many deaths as a result of individuals refusing to join the gang.
Coercion can mean that a family member is threatened as well.
5. Self Recruitment:
For many reasons, youth will make contact with gang
members and ask to join the gang. The reasons are many and not
always because the individual sees the gang as glamorous. The reason
may be one of necessity, money, protection etc.. The reasons may be
a combination of all of the trappings mentioned above. The range of
reasons for a youth to join a gang is very wide and does not always
mean that he has joined the gang openheartedly.
All of the recruitment strategies listed above can be
elaborated on. Training is available to communities that can provide
valuable information about gang recruitment and what can be done about
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Of the many issues that gangs of the 90's have
addressed, in their own fashion, the one that has, and will continue
to have, the most impact on the American Community, is the expansion
of gang enterprise. Not only is gang enterprise an increasingly
acceptable means of illegal income, it is also another profound
statement of counter-rejection by young people to the larger society.
According to national statistics, about 95% of hard
core gang members are high school drop-outs. It is said by these gang
members that school cannot prepare them to survive in this society.
Many of the schools they attend have a "0" academic level.
They know that four years of high school will not prepare them for
college, which means that the job market will not be open to them on a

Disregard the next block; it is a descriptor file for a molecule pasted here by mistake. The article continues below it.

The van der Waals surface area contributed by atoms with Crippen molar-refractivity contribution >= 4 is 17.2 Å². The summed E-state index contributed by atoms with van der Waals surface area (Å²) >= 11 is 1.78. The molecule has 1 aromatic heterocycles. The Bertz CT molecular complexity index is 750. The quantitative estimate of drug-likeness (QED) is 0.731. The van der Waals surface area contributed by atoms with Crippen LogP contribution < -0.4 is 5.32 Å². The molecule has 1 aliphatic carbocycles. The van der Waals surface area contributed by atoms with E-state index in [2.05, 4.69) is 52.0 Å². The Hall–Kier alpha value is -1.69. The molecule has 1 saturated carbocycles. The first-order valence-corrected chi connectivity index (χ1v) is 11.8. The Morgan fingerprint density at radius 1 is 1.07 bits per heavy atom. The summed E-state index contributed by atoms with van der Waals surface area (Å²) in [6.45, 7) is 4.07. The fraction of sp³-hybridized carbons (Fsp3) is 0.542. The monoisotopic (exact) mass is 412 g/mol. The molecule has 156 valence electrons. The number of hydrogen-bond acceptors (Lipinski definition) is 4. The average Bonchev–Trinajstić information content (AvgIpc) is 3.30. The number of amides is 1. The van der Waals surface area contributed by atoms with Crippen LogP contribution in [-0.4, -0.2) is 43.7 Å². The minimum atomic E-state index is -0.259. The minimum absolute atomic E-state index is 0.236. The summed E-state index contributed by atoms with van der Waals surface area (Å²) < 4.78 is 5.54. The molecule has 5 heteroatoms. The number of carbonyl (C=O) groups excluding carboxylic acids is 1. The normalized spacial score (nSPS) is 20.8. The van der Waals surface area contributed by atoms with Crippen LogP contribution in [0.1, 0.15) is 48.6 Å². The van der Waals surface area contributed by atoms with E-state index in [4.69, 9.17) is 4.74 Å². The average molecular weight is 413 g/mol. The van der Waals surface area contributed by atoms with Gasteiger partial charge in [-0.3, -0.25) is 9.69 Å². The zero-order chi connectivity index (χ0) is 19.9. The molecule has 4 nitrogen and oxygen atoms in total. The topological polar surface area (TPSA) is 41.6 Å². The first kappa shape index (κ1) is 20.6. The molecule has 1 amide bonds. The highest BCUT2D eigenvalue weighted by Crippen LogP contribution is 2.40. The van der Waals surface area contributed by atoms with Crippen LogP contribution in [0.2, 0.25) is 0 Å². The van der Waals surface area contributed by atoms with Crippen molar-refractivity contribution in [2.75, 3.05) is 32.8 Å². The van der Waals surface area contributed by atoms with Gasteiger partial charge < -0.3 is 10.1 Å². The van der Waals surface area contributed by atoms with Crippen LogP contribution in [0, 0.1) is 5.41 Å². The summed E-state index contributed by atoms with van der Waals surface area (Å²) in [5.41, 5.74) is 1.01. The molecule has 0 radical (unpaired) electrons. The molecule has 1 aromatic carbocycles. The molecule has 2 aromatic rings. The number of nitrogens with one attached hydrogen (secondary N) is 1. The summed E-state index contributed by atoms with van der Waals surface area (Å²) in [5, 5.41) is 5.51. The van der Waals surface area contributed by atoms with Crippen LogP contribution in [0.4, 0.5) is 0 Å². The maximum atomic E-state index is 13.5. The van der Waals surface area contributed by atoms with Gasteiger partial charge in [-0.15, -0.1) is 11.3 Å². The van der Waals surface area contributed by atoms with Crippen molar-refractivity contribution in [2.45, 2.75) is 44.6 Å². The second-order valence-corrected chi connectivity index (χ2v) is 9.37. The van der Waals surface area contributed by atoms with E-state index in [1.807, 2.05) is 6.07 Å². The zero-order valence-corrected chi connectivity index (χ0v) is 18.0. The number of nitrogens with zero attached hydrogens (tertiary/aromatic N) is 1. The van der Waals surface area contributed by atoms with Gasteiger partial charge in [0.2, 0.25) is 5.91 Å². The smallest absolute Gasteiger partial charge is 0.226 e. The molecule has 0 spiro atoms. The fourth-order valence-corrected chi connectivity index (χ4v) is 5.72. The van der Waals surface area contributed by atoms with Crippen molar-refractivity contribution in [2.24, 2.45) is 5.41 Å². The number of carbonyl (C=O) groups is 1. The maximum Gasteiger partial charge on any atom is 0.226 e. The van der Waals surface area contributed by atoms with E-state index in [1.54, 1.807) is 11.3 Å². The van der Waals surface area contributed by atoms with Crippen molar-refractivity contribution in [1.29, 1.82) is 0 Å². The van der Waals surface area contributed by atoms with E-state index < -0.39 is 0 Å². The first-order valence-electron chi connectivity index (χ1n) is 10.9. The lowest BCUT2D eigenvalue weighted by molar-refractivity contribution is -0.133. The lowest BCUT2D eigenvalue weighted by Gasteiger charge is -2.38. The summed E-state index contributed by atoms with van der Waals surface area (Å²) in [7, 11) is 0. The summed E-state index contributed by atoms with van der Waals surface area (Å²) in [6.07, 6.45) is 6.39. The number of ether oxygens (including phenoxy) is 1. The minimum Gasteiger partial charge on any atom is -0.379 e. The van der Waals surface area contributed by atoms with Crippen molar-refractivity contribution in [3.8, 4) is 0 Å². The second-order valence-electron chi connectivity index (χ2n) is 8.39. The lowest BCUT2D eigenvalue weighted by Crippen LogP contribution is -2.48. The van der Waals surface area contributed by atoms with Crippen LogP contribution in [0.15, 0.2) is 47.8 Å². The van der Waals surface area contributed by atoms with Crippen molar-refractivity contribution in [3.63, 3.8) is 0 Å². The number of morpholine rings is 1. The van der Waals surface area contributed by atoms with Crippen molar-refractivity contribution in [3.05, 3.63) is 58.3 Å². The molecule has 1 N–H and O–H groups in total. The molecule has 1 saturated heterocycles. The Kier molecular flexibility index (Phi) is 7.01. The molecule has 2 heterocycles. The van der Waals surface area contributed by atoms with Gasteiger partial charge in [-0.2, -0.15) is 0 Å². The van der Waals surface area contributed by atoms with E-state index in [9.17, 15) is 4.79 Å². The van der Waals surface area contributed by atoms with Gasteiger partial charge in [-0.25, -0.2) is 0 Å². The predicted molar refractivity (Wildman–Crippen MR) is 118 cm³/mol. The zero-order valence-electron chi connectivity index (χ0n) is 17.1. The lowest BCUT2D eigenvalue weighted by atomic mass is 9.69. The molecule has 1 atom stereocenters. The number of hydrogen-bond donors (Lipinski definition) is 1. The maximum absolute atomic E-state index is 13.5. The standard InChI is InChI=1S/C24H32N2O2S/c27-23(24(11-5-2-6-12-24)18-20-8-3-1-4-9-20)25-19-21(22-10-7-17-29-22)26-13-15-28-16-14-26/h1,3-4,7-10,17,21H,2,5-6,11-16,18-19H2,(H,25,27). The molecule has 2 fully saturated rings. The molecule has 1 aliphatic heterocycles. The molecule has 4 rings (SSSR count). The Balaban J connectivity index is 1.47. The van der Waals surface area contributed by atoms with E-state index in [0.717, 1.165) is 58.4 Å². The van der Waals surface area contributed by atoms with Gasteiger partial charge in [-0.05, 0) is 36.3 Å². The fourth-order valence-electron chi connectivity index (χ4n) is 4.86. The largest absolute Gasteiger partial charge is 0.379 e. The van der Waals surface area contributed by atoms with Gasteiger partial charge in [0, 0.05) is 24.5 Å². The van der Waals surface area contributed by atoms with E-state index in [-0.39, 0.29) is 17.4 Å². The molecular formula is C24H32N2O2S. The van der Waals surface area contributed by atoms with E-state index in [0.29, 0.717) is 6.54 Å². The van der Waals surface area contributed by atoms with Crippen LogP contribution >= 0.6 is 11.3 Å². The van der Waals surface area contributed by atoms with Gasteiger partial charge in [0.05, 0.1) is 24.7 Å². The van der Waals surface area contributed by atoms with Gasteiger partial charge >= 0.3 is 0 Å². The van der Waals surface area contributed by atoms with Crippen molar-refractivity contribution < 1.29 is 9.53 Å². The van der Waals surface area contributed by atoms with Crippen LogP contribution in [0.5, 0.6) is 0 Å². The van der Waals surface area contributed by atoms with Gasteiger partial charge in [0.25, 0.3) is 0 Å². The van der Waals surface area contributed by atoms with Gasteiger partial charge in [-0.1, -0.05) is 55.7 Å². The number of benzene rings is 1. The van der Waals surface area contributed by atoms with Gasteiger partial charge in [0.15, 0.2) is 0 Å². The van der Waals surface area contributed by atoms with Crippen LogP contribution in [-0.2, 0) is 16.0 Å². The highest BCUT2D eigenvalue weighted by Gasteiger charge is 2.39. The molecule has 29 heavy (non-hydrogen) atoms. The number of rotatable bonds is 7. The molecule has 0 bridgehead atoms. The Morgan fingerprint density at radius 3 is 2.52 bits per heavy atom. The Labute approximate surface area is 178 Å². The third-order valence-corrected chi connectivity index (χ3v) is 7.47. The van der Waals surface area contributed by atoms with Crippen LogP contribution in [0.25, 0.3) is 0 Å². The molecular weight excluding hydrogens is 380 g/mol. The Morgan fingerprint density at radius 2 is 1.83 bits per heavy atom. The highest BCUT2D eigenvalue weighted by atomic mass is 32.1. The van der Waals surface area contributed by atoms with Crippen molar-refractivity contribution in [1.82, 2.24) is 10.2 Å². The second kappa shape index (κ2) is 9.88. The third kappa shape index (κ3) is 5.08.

competitive level. In essence, they have created a system of education
and a system of employment that is much more responsive to their
While much attention has been given to the association
of street gangs with drugs, there has been little public discussion of
the economics of this association. In the past, those street gangs
that depended upon crime as a source of income were limited to the
traditional methods of extortion, robbery and burglary as a means of
providing that income. Because of the opportunistic nature of such
crimes, coupled with the risk of personal injury and/or being sent to
jail, many of the gang members could be lured away from the gang by
positive alternatives such as: a chance to learn a skill and obtain
The availability of cocaine and the ease with which it
can be converted to "crack" has changed the route through
which the gang obtains its income and as a direct result, the nature
of the gangs response of offers of positive alternatives. By way of
illustration, consider the following:
On an initial investment of $2,500.00 worth of cocaine and using two
readily available household chemicals, $10,000.00 worth of
"crack" can be produced. In areas of high demand it is not
unusual for a gang to "turn over" (increase the profit on)
its initial investment by a factor of four. Therefore, the $10,000.00
worth of crack becomes $40,000.00 by the end of the day.
Typically the gang will employ one person to collect
the money for the drugs, one person to deliver the drug to the buyer
and two look outs/security men. Their pay can be as low as $50.00 per
day each. Often a percentage is offered to the team for sales over a
certain amount per day.
If the $200.00 per day cost of the team is deducted,
the profit for the day would be $29,800.00. That's tax free money and
continues seven days a week, three hundred and sixty five days a year.
In light of these facts, it becomes clearer why gangs
resort to violence in disputes over the best sales areas and why the
mere offer of a job at minimum wage does not readily deter a youth
from this profitable enterprise.
Gang enterprise, justified through the gang system of
values, incorporated into the gang structure, and embraced by the gang
as an acceptable economic foundation for the gang society, will prove
to be a monumental challenge for communities determined to eliminate
the gang phenomenon.